Thunderbird, The Quesnel, and the Sea,
Your Nickel's Worth Publishing / 10 January 2019

The Thunderbird, the Quesnel, & the Sea by Bev Lundahl Published by Your Nickel’s Worth Publishing Review by Keith Foster $19.95 ISBN 978-1-988783-35-2 In The Thunderbird, the Quesnel, & the Sea, Bev Lundahl takes readers on an investigative journey to track down a stolen grave marker carved in the shape of a mythical Indigenous thunderbird. She invites readers to follow her leads, hoping to find the missing artifact but not knowing if it even still exists During the dark years of World War II, while docked at Alert Bay on the coast of British Columbia, sailors from the Canadian corvette HMCS Quesnel removed the carving from the ‘Namgis First Nation burial ground. The area was notable for its totem poles, and the crew wanted to distinguish their West Coast ship from East Coast ships. A thunderbird mascot would do just that. The thunderbird was in such poor shape that the crew wasn’t sure whether to fix it or simply discard it. They opted to repair and paint it and bolted it to the crow’s nest on the mast. The Quesnel‘s captain, Murdo Smith, wanted the thunderbird off his ship, not because it was stolen, but because he believed it was…

Entangled Roots
Your Nickel's Worth Publishing / 21 January 2015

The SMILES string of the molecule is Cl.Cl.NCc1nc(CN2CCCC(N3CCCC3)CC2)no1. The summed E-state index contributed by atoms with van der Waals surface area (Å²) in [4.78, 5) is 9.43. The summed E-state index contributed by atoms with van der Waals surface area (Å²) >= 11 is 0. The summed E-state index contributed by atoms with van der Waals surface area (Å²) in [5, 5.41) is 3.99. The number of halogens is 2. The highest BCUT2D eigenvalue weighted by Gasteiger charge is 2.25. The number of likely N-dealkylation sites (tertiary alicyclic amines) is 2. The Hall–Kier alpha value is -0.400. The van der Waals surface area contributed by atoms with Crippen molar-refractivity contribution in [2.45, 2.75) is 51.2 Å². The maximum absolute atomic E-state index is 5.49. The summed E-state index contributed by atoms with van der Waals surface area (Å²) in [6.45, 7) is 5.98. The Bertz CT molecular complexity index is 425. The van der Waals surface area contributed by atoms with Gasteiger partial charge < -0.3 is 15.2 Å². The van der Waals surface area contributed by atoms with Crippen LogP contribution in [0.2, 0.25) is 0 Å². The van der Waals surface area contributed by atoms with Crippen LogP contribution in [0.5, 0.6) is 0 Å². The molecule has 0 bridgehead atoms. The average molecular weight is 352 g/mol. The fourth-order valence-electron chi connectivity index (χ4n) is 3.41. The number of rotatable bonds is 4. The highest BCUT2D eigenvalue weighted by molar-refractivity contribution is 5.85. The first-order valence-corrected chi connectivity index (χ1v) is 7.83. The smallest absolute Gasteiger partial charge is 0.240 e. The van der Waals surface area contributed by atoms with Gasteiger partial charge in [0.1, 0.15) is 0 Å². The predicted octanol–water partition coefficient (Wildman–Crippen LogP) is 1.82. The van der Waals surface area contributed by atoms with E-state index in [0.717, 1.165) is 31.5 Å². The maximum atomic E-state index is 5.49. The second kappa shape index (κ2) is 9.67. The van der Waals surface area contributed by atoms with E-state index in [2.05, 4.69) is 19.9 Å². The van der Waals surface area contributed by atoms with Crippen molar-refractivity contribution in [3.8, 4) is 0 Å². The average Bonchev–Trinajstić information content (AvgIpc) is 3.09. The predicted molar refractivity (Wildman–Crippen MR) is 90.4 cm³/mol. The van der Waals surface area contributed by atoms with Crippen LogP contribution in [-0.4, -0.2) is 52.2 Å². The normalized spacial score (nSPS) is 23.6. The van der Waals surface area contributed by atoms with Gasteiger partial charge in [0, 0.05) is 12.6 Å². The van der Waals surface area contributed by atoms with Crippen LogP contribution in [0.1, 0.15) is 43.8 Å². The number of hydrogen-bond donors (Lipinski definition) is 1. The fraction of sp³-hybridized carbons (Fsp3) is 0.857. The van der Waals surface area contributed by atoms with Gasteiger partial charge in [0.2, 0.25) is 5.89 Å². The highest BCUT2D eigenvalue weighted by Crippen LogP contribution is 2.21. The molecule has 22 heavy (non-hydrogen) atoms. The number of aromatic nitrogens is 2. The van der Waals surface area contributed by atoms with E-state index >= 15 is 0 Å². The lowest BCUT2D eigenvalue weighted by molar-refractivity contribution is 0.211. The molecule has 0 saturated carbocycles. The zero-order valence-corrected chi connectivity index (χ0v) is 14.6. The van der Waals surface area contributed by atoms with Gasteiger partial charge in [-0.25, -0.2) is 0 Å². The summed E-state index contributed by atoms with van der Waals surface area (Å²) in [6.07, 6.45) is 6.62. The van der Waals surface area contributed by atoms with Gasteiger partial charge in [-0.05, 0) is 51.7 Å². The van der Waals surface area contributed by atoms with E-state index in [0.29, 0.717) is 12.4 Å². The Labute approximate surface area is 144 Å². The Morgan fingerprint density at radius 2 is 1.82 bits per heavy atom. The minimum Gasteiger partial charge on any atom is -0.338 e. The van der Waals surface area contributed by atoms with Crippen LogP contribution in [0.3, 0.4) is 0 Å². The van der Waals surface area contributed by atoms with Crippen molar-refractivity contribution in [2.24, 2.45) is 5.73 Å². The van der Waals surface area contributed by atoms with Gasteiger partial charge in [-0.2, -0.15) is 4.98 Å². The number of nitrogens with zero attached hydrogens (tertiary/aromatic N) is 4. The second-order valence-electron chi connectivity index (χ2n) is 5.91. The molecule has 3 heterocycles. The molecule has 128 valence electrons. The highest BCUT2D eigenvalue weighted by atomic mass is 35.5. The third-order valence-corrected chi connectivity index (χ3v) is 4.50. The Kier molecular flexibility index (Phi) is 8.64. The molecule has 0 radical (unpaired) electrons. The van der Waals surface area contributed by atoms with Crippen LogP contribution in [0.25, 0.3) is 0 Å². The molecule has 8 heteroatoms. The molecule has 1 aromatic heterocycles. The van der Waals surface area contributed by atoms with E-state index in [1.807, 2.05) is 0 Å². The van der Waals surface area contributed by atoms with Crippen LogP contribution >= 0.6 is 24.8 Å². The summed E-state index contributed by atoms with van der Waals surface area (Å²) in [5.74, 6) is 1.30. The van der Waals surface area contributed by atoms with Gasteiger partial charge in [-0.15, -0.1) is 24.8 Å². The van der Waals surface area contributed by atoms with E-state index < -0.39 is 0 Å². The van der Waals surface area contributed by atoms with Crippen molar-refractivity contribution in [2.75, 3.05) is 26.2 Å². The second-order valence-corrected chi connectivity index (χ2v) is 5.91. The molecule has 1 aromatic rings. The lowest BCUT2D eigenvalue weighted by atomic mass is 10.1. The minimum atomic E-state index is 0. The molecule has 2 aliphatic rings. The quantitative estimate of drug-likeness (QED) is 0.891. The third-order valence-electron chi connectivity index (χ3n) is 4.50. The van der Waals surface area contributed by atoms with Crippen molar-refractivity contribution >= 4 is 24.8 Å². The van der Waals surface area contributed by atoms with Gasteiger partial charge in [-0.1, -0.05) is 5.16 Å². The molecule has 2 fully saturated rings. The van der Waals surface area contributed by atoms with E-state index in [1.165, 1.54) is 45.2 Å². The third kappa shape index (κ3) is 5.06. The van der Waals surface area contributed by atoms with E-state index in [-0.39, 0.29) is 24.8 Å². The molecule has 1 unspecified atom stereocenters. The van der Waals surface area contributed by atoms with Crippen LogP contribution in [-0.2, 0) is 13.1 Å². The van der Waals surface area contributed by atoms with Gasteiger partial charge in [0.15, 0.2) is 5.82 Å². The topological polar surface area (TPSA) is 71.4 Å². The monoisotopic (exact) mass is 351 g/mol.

Entangled Roots: The Mystery of Peterborough’s Headless Corpse by Bev Lundahl Published by Your Nickel’s Worth Publishing Review by Keith Foster $17.95 ISBN 978-1-927756-31-7 In the early hours of a cold wintery morning in 1894, Hessie Gray was abruptly awakened to find smoke billowing in her Peterborough, ON bedroom. She opened the door to the kitchen. Seeing it was in flames, she broke a window and got her young children out. But her boarder, David Scollie, was still inside. With these few simple facts, Bev Lundahl’s Entangled Roots: The Mystery of Peterborough’s Headless Corpse sets the stage for her quest to determine what happened. An inquiry ruled that the fire was an accident and that Scollie had burned to death in his bed. But almost immediately, questions arose. Scollie’s head appeared to be missing. Had it simply burned away, or had he been decapitated? Rumours spread. Suspicions turned to Hessie. A preliminary hearing was convened. The strongest indictment against Hessie came from her sister, Mary McGregor, who happened to be none other than Lundahl’s great-grandmother. Mary testified that Hessie had threatened Scollie. Suspicion also turned to William McGregor, Lundahl’s great-grandfather. Adding to the mystery is the presence of several Aboriginal…